Shooting The Breeze With The Head Of Versailles’ Kitchen Garden

Antoine Jacobsohn, Head of the King’s Kitchen Garden at Versailles

What if you could walk down the street and, next to the shrubs and other flowers, fruits and vegetables were growing? That’s the hope of Antoine Jacobsohn, Head of the King’s Kitchen Garden at the Palace of Versailles. I spent an afternoon with Jacobsohn recently when he came to DC’s Alliance Française to speak about his role in managing this historic French garden. Continue reading

Trade In Your Lawn For A Low-Maintenance Meadow Garden

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A suburban meadow can help free you from tiresome yard work

These days, many of us are searching for alternatives to conventional lawn and garden care, a chore that has become increasingly dependent on time and maintenance as well as pesticides and other poisons. The suburban meadow offers a beautiful solution to this problem. Continue reading

5 Ways You Can Honor Our Planet on Earth Day

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It’s been a while now since Earth Day first made its debut on April 22, 1970. I vaguely remember the strangeness of being let out of school to pick up trash in the nearby woods. The idea seemed entirely foreign to us at the time, which means, of course, that we were used to throwing our garbage on the ground. Hard to imagine in this day and age that was the common mindset. Continue reading

Now There’s Proof: Bees Make Bigger Plants

Bumblebee pollinating mustard plant/ Photo: University of Zurich (UZH)

There’s been a lot of buzz in recent years about pollinators, especially of the fuzzy yellow and black kind. Now comes news that bumblebees not only help plants propagate, but they also have a positive effect on their size, fragrance and color. It’s all part of a new experiment by researchers at the University of Zurich that proves bees do it bigger and better. Continue reading

Is the Self-Healing House the Garden of the Future?

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Image via Edwin Indira Waskita

There’s a fascinating image that has stuck with me ever since, years ago, I read the sci-fi novel Goodbye and Thanks For All the Fish (the fourth installation in the series the Hitchhiker’s Guide to the Galaxy.) In the novel, author Douglas Adams describes a four-walled house turned inside out. If you entered the house, you found yourself ‘outside’ in a green space, complete with lawn, benches and walking paths. If you exited the house, you found yourself ‘inside’ in a far less desirable place Adams termed the Asylum. Continue reading

Bee ID: How To Make Sense Of The Buzz In Your Garden

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Aren’t they cute?

One of the many things I love about gardening is working alongside my many fuzzy, buzzing friends. Faithfully arriving on the job each morning, they give way in a single mass to hover just next to my hands as I carefully reach down into the garden. Sometimes, I’ve been brave (or stupid) enough to pet one of the downy creatures, and they’ve allowed me to stroke their velvety fur. Feeling the tiny vibrations of all that industrious activity never ceases to amaze me. Continue reading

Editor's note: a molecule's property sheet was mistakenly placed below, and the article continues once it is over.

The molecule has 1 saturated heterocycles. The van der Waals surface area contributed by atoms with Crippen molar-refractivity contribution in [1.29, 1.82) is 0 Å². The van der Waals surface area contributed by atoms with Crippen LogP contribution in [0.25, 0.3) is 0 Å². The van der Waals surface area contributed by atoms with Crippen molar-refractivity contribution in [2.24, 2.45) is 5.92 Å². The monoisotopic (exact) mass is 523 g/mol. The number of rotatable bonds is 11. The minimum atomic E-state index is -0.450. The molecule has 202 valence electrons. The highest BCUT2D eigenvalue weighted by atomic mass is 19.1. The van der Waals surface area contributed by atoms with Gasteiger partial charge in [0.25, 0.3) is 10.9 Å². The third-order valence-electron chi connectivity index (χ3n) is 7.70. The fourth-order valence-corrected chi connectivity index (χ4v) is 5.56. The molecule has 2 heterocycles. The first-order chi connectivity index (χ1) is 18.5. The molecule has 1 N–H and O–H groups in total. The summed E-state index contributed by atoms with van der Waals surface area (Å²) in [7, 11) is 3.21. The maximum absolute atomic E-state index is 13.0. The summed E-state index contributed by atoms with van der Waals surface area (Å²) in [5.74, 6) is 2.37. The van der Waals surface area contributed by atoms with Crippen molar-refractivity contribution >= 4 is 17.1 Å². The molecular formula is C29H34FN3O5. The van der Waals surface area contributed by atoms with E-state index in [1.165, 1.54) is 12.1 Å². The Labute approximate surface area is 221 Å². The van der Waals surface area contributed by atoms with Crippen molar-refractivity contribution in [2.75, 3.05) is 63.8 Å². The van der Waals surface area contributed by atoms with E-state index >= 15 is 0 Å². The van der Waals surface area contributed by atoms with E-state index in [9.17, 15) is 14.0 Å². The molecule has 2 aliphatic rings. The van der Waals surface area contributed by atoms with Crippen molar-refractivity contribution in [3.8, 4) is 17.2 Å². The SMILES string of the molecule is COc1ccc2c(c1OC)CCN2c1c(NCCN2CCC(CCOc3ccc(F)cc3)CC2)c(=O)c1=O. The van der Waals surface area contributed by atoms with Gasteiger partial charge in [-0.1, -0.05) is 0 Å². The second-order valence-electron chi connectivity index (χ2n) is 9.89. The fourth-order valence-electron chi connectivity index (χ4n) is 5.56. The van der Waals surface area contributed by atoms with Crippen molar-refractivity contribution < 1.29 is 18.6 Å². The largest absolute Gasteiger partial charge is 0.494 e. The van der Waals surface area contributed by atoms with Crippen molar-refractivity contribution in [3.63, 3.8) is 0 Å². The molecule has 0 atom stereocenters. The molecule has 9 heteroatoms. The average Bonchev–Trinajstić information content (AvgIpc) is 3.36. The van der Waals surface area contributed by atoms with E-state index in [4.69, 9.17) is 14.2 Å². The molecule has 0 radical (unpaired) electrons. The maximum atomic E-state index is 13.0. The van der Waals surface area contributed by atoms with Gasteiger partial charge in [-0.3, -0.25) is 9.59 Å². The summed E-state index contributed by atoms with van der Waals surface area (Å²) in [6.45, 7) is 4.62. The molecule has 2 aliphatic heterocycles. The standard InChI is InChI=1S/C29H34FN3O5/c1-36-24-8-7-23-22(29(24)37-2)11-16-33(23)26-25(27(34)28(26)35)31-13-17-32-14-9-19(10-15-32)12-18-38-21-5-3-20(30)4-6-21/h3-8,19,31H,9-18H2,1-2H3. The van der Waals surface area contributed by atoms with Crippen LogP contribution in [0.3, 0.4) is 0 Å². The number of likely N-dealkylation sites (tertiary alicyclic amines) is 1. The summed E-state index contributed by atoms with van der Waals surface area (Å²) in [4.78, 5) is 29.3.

Ruderal Plants: Challenging Our Notion of Control Over Nature

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“Sometimes the best thing you can do is…. nothing. –Oliver Kellhammer, Ecological Artist 

There’s a lesser-known field of botany called the study of ruderal plants, or plants that grow on waste ground, ruins or rubble. Borne by birds, wind or other animals, the weed-like species are the first plants to colonize lands disturbed by wildfires, avalanches, construction and other ecological disasters. Self-sowing in abandoned areas, the hardy plants take root, demonstrating what Mother Nature can create when left to her own devices. Continue reading

How NASA Grew the World’s First Flower in Space

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Photo tweeted by Astronaut Scott Kelly 1/16/16

Anyone who has seen The Martian will remember the scene where astronaut Mark Watney succeeds in growing potatoes and the joy he experiences in knowing he has learned to cultivate plants to survive. Well, it turns out that crew members aboard the International Space Station (ISS) have been growing plants, too, in an actual ‘space garden’. Now, with its debut of the first-ever flower grown in space, NASA takes a giant leap forward in developing methods that will provide astronauts with a sustainable source of safe food, making the possibility of missions to Mars no longer a dream of the future. Continue reading

National Building Museum Retraces the Works of Oehme, van Sweden

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Slifka Beach House/tlcf.org.

There’s a small but beautiful photographic exhibit currently on view at Washington, D.C.’s National Building Museum entitled The New American Garden: The Landscape Architecture of Oehme, van Sweden. It’s a fascinating look back at the careers and influence of revolutionary landscape architects Wolfgang Oehme (1930-2011) and James van Sweden (1935-2013), whose collaborative work challenged the American concept of the structured, well-manicured lawn. Continue reading